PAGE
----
The U.S. Food and Drug Administration on Friday approved a new Purdue Pharma L.P. opioid-based drug that aims to provide “around-the-clock” relief to patients with moderate to severe pain.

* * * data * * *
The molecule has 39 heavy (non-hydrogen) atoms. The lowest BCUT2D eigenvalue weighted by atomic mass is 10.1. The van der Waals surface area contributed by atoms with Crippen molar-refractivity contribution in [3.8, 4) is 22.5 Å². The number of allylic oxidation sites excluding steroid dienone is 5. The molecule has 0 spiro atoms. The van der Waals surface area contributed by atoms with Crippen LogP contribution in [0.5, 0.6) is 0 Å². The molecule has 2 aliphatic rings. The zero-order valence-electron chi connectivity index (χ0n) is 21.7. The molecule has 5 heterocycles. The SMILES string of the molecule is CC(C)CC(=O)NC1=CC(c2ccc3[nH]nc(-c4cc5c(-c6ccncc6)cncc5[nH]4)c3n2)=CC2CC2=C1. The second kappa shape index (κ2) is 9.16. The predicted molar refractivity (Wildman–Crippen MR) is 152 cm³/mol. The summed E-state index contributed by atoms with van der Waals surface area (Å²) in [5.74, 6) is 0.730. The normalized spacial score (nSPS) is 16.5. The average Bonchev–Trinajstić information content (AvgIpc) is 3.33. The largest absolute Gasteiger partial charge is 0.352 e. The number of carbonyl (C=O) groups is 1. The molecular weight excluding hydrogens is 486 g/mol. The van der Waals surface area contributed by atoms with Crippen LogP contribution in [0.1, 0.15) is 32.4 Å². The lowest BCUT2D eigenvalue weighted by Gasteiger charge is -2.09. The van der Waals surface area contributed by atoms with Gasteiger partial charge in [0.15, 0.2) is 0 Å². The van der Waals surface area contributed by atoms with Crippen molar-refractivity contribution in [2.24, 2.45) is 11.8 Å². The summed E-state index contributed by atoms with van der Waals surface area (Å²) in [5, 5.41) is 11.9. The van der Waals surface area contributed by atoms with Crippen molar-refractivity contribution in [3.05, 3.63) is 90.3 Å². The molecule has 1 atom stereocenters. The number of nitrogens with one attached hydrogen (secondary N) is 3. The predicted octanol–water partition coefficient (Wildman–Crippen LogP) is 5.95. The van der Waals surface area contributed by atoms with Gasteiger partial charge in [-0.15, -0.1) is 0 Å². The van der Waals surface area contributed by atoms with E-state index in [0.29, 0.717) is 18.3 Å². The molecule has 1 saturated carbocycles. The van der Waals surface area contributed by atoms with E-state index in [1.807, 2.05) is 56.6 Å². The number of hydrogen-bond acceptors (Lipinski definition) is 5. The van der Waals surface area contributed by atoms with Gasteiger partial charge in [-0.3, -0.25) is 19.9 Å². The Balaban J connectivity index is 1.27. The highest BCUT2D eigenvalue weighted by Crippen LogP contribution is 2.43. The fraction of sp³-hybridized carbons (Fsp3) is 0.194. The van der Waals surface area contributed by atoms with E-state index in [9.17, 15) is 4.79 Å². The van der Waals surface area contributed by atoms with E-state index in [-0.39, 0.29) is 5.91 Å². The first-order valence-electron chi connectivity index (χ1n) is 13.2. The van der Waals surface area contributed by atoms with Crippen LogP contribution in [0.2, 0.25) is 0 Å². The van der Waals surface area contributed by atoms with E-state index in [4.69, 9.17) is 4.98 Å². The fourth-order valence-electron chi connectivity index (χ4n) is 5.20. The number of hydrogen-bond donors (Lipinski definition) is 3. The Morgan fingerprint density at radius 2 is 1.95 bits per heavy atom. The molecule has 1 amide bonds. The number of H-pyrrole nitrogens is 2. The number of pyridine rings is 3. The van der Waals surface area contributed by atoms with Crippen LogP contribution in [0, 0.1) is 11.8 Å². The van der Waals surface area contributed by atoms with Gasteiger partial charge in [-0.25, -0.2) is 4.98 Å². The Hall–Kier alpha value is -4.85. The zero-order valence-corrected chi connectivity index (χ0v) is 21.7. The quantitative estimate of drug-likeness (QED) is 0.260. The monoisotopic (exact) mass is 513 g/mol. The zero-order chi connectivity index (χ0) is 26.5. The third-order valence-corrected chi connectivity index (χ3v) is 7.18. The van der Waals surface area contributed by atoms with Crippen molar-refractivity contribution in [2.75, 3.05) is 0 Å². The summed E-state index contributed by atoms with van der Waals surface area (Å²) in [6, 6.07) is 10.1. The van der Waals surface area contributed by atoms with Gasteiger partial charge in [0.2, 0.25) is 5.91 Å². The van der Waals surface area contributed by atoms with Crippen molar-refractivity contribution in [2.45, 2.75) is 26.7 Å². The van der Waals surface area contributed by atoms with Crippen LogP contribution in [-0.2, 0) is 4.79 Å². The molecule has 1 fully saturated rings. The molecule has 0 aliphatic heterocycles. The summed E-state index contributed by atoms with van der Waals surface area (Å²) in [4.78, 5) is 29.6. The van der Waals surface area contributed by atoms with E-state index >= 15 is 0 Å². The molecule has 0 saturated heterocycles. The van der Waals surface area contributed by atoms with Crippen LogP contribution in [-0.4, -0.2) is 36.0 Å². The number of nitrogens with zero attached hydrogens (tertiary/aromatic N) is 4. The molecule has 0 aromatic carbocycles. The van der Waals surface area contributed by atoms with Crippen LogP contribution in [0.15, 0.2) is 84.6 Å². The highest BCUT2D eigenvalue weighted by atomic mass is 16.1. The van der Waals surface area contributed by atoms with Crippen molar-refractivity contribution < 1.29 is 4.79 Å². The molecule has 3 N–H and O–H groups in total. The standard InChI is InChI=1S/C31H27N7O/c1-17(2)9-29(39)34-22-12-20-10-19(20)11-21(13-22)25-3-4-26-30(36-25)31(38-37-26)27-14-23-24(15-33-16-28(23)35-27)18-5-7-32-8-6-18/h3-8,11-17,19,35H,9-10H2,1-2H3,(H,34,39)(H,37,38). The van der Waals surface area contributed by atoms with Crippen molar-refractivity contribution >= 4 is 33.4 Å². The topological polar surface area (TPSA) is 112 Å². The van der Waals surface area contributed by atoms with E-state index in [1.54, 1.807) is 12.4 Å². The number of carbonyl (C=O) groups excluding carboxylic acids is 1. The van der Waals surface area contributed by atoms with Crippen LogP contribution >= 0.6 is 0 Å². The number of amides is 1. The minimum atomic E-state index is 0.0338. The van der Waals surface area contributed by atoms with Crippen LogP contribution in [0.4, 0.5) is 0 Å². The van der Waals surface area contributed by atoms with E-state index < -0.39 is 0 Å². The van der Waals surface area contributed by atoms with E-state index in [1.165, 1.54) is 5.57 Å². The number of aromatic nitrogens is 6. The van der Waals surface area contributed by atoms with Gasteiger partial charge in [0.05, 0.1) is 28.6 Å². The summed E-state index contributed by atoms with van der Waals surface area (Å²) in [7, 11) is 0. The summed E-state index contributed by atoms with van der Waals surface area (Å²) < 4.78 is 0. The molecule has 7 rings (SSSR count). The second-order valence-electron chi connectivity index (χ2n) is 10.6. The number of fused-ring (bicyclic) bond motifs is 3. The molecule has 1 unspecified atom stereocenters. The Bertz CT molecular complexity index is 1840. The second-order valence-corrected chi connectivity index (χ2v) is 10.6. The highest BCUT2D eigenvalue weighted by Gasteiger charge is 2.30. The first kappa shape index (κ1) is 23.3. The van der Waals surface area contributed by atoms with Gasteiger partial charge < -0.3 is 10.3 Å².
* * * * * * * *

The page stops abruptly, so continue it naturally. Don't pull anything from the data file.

Privately-held Purdue also makes OxyContin, another controlled substance that has become known for its abuse potential. But the Stamford, Conn.-based company has developed a plan to help minimize the risk for abuse of its latest drug, the FDA said in a statement. The new drug, called Palladone contains a controlled substance called hydromorphone and has “the potential for abuse,” the agency said. It will be regulated by the Drug Enforcement Administration, according to the statement. FDA officials said Palladone should only be used in patients, who are already taking opioid medicines, and who need to take at least 12 milligrams of the oral hydromorphone or its equivalent each day. The extended-release capsules are available in 12, 16, 24 and 32 milligram doses. “Palladone offers a therapeutic choice for opioid-tolerant patients who might otherwise be candidates for other opioids and who do not achieve satisfactory therapeutic results with these other products,” the agency said. Purdue officials could not immediately be reached for comment. The company reaped $1.9 billion in U.S. sales last year from OxyContin, which has become known as a popular street drug by people who crush the pill to snort it or inject it for a quick high. To help curb the possibility of abuse with Palladone, the company said it would provide “clear and appropriate labeling,” educate healthcare professionals and “offer appropriate training to sales representatives,” according to the FDA’s statement.(Source: Reuters Health News: September 2004.)